Short adventures, especially for organised play, are often very linear, with player actions having very limited consequences. It’s a drawback of the form. Not so here: the players have several opportunities to make meaningful decisions, and some of those decisions can change the entire course of the adventure. The two tables that ran the adventure at our store both made different choices and the stories we told afterwards were very different. This is some achievement!
The adventure revolves around the village of Parnast, which was first introduced to 5E players in Hoard of the Dragon Queen. Parnast had been subjugated by the Cult of the Dragon in that adventure, and now, with the cult defeated, the village is struggling. Game is scarce and morale is low. With the delivery of a statue to the local shrine (as related in The Black Road), the village’s tavern-keeper sees the opportunity to lift the spirits of the villagers by holding a feast – but a feast without meat would be a poor experience. Thus, the adventurers are asked to go on a hunting expedition.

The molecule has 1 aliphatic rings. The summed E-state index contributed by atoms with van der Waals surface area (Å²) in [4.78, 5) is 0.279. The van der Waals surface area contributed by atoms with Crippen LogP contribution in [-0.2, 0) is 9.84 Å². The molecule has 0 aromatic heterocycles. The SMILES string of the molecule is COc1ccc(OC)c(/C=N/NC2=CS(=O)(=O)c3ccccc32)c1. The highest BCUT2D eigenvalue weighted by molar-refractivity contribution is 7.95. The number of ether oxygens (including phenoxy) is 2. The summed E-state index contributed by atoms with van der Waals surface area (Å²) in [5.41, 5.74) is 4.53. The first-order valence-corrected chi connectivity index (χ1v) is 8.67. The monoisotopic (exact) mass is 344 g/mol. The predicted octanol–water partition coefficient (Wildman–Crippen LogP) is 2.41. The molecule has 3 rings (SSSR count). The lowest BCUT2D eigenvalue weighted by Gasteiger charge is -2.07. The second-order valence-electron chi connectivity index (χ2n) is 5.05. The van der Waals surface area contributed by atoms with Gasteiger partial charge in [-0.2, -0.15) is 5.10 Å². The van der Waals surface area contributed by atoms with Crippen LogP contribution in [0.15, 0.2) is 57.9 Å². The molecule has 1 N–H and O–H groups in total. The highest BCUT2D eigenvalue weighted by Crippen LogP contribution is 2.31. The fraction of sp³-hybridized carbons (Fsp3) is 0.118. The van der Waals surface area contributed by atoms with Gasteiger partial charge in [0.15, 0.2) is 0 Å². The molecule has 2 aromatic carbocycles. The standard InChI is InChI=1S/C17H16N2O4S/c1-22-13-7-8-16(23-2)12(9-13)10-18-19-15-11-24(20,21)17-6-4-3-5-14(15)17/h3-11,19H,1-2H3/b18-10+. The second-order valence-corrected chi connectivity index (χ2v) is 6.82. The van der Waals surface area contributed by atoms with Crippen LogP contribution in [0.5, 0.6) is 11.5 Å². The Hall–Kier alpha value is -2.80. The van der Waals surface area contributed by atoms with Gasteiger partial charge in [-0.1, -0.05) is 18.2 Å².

Parnast is excellently realised. Its poor state is depicted in the food served to the adventurers and the villagers, the simmering resentments about collaborators, and the grief of folk who have lost loved ones. Several villagers are described, and all are interesting and allow the players to learn from different viewpoints how the villagers are coping with their problems.
The adventure features a significant amount of role-playing, although combat is not neglected. The situations allow the personalities of the player characters to affect the outcome; at my table, the players took inspiration from their faction allegiances to inform their role-playing and decision-making.
I found a few minor editing mistakes in the adventure, but none of major consequence. The maps are basic but perfectly legible.
Overall, this is one of the best adventures I’ve seen released for Dungeons & Dragons. It’s short, offers meaningful decisions, and is consistently entertaining. This one I highly recommend.
The second adventure in the latest season of D&D Adventurers League adventures is a treat. The Black Road finds the adventurers protecting a caravan as it travels through the Anauroch desert. Their destination is the Shrine of Axes in the village of Parnast, to which a new statue must be delivered, but there may be one or two challenges along the way that may delay them…